St Brigid’s College faces community backlash over plans to clear block of land


Cari Crockart and local residents. Picture: Bruce Hunt d478692
Cari Crockart and local residents. Picture: Bruce Hunt d478692

THERE is community concern over a proposal by St Brigid’s College to clear a block of land and redevelop a historic house on the site for an early learning centre.

City of Kalamunda has received an application from the college to clear 2500sq m of vegetation behind the school on Lesmurdie Road.

Resident Carrie Crockart said the development would have a significant negative impact on residents and the environment.

“If approved local residents will be dealing with an increase in noise and traffic and the loss of our trees,” she said.

“The trees on this site are cockatoo foraging habitat and represent the last stand of native trees in this area.

“Over the past 10 years there has been significant clearing of the bushland in this part of Lesmurdie leaving only this small patch of native trees to attract native birds, quenda, possums and bees, which then visit our gardens.”

A St Brigid’s College spokeswoman said land clearing was a Department of Fire and Emergency Services requirement to reduce vulnerability in a bushfire.

“The proposal is not for total clearing but rather parkland management which clears the understorey and allows retention of a percentage of existing trees,” she said.

“Car parking is being co-located in these areas as it also assists in reducing fuel load and achieving compliance and stops the need for clearing in other areas for parking.”

The spokeswoman said environmental consultants Mattiske Consulting undertook a flora and vegetation study of the area.

“The key findings of the study were that no declared or listed threatened or priority flora species were found,” she said.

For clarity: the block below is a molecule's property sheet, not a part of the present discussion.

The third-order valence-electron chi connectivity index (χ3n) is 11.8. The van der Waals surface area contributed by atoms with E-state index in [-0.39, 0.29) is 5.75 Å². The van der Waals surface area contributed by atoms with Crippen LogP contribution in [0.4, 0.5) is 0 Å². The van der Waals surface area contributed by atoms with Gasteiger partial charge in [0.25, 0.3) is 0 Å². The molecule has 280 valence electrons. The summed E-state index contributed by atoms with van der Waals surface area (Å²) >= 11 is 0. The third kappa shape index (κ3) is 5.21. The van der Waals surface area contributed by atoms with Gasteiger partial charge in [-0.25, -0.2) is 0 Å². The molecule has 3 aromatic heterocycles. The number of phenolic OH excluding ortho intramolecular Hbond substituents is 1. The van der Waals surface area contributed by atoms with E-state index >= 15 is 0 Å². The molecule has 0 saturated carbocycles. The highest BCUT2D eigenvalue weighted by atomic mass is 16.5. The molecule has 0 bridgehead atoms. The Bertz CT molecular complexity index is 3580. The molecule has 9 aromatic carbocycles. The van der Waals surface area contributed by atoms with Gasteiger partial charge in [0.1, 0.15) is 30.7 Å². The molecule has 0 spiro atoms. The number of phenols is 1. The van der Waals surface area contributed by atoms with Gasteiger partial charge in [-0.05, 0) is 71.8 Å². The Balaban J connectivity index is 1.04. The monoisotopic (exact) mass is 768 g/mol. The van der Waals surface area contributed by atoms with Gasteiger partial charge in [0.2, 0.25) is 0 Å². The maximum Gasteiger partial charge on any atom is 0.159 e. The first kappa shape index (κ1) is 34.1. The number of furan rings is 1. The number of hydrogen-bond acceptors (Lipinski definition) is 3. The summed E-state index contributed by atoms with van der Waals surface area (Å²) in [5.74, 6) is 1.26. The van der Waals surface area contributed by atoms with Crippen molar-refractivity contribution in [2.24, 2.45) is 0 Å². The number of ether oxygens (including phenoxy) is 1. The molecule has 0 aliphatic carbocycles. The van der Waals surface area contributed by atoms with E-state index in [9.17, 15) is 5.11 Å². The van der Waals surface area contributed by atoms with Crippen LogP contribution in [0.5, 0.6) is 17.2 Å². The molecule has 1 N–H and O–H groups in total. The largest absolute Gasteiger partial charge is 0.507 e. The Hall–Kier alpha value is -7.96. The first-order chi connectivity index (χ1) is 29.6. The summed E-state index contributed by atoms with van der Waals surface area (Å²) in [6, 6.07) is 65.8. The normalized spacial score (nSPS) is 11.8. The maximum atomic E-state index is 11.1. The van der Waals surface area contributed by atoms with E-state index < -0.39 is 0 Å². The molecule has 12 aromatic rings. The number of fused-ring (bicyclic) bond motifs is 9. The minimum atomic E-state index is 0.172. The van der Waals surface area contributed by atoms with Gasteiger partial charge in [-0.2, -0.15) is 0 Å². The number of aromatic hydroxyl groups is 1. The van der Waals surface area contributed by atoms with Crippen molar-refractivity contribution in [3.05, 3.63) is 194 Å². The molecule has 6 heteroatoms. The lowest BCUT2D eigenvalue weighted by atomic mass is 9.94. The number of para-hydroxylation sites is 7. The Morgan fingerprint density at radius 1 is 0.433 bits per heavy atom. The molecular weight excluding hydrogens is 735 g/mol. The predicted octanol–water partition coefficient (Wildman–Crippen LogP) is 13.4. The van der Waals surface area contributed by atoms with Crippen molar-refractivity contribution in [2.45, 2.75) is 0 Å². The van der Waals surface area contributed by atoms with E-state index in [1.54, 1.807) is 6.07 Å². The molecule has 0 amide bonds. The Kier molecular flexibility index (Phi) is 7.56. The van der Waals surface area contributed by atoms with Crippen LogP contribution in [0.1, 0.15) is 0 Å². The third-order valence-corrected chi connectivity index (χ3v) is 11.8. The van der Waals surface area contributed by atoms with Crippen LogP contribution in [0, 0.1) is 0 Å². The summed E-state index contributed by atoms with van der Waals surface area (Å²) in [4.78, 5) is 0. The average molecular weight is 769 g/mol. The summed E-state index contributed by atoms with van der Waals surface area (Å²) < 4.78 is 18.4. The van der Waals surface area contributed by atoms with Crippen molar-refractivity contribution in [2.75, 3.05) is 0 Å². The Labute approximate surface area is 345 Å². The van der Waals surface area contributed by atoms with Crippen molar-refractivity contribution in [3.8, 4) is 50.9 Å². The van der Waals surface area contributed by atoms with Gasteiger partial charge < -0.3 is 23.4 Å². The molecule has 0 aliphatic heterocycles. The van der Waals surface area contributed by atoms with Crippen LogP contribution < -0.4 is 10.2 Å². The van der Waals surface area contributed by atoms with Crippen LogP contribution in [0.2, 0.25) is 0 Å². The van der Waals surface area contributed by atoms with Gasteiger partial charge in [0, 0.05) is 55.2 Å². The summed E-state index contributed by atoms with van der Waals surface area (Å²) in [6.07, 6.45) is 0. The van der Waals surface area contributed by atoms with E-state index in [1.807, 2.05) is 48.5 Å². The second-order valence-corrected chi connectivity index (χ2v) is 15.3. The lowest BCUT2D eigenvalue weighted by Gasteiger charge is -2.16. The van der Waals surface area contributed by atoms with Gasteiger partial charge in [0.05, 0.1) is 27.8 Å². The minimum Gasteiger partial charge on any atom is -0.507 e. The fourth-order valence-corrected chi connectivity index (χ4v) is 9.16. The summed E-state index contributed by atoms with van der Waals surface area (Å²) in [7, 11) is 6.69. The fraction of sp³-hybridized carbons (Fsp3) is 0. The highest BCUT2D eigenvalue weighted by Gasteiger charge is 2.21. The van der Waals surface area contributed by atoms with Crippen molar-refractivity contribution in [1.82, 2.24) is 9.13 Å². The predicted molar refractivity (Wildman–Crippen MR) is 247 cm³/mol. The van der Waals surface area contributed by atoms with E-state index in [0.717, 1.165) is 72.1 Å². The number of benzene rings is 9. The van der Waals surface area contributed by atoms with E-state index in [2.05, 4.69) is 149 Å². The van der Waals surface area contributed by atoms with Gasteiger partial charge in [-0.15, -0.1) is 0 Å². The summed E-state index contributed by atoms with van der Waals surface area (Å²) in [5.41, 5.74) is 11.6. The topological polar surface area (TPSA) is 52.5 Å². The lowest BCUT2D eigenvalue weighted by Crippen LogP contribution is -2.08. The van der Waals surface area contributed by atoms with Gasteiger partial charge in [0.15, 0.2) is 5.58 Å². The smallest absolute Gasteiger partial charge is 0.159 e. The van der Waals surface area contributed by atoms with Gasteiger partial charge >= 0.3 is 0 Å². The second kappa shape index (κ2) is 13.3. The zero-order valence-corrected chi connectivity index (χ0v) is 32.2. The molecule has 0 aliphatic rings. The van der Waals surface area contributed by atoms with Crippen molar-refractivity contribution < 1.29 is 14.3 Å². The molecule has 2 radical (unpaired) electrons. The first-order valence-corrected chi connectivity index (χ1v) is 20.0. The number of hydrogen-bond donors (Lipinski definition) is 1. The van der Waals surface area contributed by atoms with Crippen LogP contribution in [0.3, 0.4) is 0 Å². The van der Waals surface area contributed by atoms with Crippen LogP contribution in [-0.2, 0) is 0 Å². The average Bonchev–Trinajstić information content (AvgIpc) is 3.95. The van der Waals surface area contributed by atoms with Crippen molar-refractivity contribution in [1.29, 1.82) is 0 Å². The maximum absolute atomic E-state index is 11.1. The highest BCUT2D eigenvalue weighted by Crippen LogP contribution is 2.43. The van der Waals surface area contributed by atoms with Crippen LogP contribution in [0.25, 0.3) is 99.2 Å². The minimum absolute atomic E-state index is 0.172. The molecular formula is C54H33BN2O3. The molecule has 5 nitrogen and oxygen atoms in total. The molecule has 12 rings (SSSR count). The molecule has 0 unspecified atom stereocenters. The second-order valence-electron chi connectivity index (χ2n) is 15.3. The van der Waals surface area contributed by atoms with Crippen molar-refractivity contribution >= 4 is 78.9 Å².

“No suitable hollows for black cockatoos were recorded and the proposed works could not be considered significant in the local or regional context for the foraging activities of the birds.”

The spokeswoman said cleared land north and south of the proposed development was unsuitable.

“Both of these areas are a significant distance away from the entry to the early learning centre and unsuitable for drop-off and pickup which requires convenient, short-term / high turnover parking bays,” she said.

The spokeswoman said using Lesmurdie House as an early learning centre was a unique opportunity for significant heritage conservation work to be undertaken on the building by the College.

“The proposal, including site surrounds has been fully supported and approved by the State Heritage Office,” she said.

However East Metro Greens MLC Tim Clifford said the community had made it clear that they won’t stand by and give developers a free pass to clear bushland in the Hills.

“I urge the council to listen to residents,” he said.

“The trees in our neighbourhoods are critical.

“While one or two trees may not seem significant; when this is happening wholesale across our city it has an enormous impact.”

Comments on the proposal close 5pm tomorrow.

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